Originality is what versatile drummer Jeff Hamilton brings to the groups he performs with and is one of the reasons why he is constantly in demand, whether he is recording or performing with his trio, Oscar Peterson, Ray Brown, the Clayton Brothers or co-leading the Clayton-Hamilton Jazz Orchestra. Jeff’s recording, It’s Hamilton Time (Lake Street Records), received enormous airplay while reaching #5 on the Gavin national jazz radio chart. His trio’s second release, Jeff Hamilton Trio-LIVE! (MONS) was nominated by critics for best jazz recording in Germany in 1997. The trio’s second MONS release was entitled, Hands On. Hamilton House-Live at Steamers (MONS) was the trio’s 2000 release. As well as recording and performing throughout the world, Jeff also teaches, arranges and composes.
Jeff has received rave reviews for his dynamic drumming. David Badham of Jazz Journal International stated in his review of the Clayton/Hamilton Jazz Orchestra’s release, Heart and Soul (Capri): “This is one of the finest modern big band issues I’ve heard…This is undoubtedly due to Jeff Hamilton, a most driving and technically accomplished drummer.” Jeff is equally at home in smaller formats. He is an integral part of the Clayton Brothers and Herb Wong stated in his review of their release, The Music (Capri), in JazzTimes: “Always evident is…the colorful work of the rhythm section featuring…the sensitivity and sizzle of Jeff Hamilton’s seasoned drums.” Leonard Feather of the Los Angeles Timesdescribed Jeff and his work with Oscar Peterson as “the Los Angeles-based drummer whose intelligent backing and spirited solo work met Peterson’s customarily high standards…” In his review of he Ray Brown Trio in the Denver Post, Jeff Bradley stated that Jeff “brought the crowd to its feet with his amazing hand-drumming, soft and understated yet as riveting and rewarding as any drum solo you’ve heard.”
Born in Richmond, Indiana, Jeff grew up listening to his parent’s big band records and at the age of eight began playing drums along with Oscar Peterson records. He attended Indiana University and later studied with John Von Ohlen. Jeff was influenced by Gene Krupa, Buddy Rich, Mel Lewis, “Philly” Joe Jones and Shelly Manne. In 1974, he got his first big break playing with the New Tommy Dorsey Orchestra. He then joined Lionel Hampton’s Band until 1975 when he, along with bassist John Clayton, became members of the Monty Alexander Trio. He attained a childhood goal in 1977 when he joined Woody Herman and the Thundering Herd, with whom he made several recordings. In 1978, he was offered the position vacated by Shelly Manne in the L.A.4 with Ray Brown, Bud Shank and Laurindo Almeida. He recorded six records with the L.A.4, some of which featured his own arrangements and compositions. From 1983 to 1987, Jeff performed with Ella Fitzgerald, the Count Basie Orchestra, Rosemary Clooney and Monty Alexander. Jeff began his association with the Ray Brown Trio in 1988 and left in March 1995 to concentrate on his own trio. From 1999-2001, the Clayton/Hamilton Jazz Orchestra was named the in-residence ensemble for the Hollywood Bowl Jazz series. The Los Angeles Jazz Society named Jeff and his musical partner, John Clayton, musicians of the year for 2006. A banquet in their honor was held at the Los Angeles Marriott Downtown Hotel. Click here for pictures from the event. Jeff is currently touring with his own Trio, the Clayton-Hamilton Jazz Orchestra and Diana Krall.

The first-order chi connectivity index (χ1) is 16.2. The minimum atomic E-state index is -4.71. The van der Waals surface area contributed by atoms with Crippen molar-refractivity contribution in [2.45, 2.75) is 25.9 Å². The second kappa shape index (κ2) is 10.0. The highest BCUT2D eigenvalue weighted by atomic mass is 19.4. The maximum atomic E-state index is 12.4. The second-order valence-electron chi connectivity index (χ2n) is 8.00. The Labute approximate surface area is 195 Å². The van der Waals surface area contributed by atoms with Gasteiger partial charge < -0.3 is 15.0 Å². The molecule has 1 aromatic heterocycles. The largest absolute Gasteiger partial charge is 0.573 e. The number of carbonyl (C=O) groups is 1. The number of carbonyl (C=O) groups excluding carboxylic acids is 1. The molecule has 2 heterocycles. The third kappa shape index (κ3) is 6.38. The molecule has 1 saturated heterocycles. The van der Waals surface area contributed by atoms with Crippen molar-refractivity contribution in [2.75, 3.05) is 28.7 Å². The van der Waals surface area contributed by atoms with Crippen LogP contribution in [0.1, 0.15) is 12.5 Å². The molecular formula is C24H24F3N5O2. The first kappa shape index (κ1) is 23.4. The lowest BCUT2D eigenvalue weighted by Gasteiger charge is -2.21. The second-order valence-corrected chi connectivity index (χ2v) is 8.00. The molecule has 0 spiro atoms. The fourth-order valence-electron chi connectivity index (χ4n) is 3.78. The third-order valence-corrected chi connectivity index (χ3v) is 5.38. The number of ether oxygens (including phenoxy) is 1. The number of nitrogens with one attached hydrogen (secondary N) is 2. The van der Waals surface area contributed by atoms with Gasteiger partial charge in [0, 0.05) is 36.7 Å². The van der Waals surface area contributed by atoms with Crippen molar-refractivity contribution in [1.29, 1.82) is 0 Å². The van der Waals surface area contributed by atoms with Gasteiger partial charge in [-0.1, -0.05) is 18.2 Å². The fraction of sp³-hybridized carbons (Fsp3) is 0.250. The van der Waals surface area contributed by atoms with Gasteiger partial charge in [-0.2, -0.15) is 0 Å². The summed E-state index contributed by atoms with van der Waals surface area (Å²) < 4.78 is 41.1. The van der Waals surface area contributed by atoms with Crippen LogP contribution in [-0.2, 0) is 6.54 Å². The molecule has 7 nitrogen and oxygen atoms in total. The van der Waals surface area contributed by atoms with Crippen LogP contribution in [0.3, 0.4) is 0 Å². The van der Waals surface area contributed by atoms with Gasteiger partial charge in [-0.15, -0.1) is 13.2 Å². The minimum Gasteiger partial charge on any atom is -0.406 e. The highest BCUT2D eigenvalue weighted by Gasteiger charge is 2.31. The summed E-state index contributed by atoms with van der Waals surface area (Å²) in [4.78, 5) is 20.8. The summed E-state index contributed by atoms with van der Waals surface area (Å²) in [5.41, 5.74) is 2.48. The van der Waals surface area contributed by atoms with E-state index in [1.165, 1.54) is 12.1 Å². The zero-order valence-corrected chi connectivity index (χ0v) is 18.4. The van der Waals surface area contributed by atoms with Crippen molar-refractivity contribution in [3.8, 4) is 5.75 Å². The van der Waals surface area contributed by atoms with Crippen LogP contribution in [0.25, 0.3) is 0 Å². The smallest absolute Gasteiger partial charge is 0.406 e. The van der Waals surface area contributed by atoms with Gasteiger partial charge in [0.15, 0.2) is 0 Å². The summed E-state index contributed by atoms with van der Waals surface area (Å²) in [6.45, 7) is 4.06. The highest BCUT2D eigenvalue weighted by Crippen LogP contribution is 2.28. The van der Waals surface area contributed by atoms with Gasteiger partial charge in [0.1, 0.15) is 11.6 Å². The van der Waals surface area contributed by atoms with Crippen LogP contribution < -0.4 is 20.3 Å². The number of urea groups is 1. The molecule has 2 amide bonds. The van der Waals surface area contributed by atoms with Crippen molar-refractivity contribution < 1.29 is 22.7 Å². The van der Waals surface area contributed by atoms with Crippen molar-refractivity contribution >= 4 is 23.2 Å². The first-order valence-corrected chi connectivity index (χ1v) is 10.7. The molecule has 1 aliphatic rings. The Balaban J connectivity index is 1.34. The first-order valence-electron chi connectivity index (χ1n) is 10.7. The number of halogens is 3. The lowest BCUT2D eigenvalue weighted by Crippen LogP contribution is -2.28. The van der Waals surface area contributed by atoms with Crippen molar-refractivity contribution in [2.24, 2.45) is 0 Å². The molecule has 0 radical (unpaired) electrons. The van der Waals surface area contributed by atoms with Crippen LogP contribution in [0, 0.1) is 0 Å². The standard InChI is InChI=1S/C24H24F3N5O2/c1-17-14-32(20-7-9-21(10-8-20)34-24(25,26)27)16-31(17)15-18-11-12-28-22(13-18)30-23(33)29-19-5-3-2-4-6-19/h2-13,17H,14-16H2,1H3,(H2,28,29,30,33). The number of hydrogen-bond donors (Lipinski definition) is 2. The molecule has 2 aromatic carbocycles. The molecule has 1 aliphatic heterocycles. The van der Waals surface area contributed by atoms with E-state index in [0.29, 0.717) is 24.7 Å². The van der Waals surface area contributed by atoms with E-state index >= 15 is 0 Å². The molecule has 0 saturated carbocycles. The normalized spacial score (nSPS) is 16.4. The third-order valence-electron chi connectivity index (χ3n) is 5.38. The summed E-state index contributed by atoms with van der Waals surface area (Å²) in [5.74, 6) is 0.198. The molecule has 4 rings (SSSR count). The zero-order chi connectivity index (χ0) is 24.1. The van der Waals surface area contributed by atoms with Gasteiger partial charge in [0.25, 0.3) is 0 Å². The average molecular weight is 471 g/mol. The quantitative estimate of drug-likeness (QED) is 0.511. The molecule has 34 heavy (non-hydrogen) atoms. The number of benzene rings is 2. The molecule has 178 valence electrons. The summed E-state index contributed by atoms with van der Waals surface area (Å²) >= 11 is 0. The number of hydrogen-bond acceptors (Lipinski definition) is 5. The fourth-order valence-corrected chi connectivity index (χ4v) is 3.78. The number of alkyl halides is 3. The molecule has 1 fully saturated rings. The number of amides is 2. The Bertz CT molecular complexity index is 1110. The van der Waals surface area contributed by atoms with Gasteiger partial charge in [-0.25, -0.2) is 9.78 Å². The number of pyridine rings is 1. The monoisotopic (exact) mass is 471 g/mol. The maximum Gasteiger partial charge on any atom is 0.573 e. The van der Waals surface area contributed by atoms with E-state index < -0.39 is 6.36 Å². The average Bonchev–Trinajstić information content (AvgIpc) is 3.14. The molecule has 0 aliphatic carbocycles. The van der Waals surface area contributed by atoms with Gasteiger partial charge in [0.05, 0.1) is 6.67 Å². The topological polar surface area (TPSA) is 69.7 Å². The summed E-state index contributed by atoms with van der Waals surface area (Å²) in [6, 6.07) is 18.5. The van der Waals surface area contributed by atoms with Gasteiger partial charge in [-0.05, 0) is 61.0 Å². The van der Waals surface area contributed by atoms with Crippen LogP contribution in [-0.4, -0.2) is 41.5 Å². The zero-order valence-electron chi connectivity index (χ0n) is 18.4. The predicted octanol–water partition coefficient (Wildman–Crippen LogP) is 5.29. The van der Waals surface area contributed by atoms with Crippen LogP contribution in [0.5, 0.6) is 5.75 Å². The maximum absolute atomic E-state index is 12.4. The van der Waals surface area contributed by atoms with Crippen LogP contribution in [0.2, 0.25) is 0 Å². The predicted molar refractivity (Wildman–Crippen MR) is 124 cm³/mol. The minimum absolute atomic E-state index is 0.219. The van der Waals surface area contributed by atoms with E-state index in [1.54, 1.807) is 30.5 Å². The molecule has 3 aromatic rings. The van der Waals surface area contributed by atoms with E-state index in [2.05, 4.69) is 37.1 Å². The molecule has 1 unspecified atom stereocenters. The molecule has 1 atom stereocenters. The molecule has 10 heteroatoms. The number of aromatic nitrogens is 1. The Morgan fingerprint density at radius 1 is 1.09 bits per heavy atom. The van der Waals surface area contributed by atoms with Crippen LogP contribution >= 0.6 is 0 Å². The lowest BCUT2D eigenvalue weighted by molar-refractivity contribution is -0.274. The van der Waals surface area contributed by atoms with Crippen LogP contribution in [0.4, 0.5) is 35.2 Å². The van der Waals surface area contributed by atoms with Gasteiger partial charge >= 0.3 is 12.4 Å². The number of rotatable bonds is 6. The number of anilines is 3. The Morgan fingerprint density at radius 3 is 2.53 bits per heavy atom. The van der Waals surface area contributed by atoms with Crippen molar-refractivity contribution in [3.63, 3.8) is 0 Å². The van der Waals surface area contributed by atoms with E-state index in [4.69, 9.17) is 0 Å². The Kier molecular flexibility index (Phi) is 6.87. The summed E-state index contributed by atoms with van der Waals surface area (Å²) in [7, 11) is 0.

In addition to his many recordings with Ray Brown, Jeff has been on nearly 200 recordings with artists such as Natalie Cole, Diana Krall, Milt Jackson, Rosemary Clooney, Barbara Streisand, Mel Torme, John Pizzarelli, Benny Carter, Lalo Schifrin, George Shearing, Dr. John, Clark Terry, Gene Harris, Toshiko Akioshi, Scott Hamilton, Harry “Sweets” Edison, Keely Smith, Bill Holman, Herb Ellis, Barney Kessel and Mark Murphy. Jeff is a frequent guest of the WDR Big Band in Cologne, Germany. He also appeared in Natalie Cole’s Great Performances PBS special, Unforgettable and an Oscar Peterson documentary, Life In The Key Of Oscar